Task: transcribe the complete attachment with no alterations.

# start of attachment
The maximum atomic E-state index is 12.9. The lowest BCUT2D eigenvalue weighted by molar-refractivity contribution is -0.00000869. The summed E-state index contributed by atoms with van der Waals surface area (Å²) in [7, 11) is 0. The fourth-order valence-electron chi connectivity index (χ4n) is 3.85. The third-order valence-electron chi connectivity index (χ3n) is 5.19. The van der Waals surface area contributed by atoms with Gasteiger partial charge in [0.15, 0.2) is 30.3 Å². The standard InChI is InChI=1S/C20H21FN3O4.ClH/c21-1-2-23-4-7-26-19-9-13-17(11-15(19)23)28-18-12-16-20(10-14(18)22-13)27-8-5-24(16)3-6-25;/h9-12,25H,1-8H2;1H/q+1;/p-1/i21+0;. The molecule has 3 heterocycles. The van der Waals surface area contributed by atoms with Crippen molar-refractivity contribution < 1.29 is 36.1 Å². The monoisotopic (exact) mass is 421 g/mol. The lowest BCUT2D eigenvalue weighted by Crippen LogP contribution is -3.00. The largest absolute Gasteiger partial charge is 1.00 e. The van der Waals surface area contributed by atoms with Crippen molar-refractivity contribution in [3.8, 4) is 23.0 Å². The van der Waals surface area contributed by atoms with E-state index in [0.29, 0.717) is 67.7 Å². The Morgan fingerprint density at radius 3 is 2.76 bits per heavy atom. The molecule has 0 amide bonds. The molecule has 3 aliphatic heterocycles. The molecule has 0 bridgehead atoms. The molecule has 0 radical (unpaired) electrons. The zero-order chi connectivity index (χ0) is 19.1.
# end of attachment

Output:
The maximum atomic E-state index is 12.9. The lowest BCUT2D eigenvalue weighted by molar-refractivity contribution is -0.00000869. The summed E-state index contributed by atoms with van der Waals surface area (Å²) in [7, 11) is 0. The fourth-order valence-electron chi connectivity index (χ4n) is 3.85. The third-order valence-electron chi connectivity index (χ3n) is 5.19. The van der Waals surface area contributed by atoms with Gasteiger partial charge in [0.15, 0.2) is 30.3 Å². The standard InChI is InChI=1S/C20H21FN3O4.ClH/c21-1-2-23-4-7-26-19-9-13-17(11-15(19)23)28-18-12-16-20(10-14(18)22-13)27-8-5-24(16)3-6-25;/h9-12,25H,1-8H2;1H/q+1;/p-1/i21+0;. The molecule has 3 heterocycles. The van der Waals surface area contributed by atoms with Crippen molar-refractivity contribution < 1.29 is 36.1 Å². The monoisotopic (exact) mass is 421 g/mol. The lowest BCUT2D eigenvalue weighted by Crippen LogP contribution is -3.00. The largest absolute Gasteiger partial charge is 1.00 e. The van der Waals surface area contributed by atoms with Crippen molar-refractivity contribution in [3.8, 4) is 23.0 Å². The van der Waals surface area contributed by atoms with E-state index in [0.29, 0.717) is 67.7 Å². The Morgan fingerprint density at radius 3 is 2.76 bits per heavy atom. The molecule has 0 amide bonds. The molecule has 3 aliphatic heterocycles. The molecule has 0 bridgehead atoms. The molecule has 0 radical (unpaired) electrons. The zero-order chi connectivity index (χ0) is 19.1.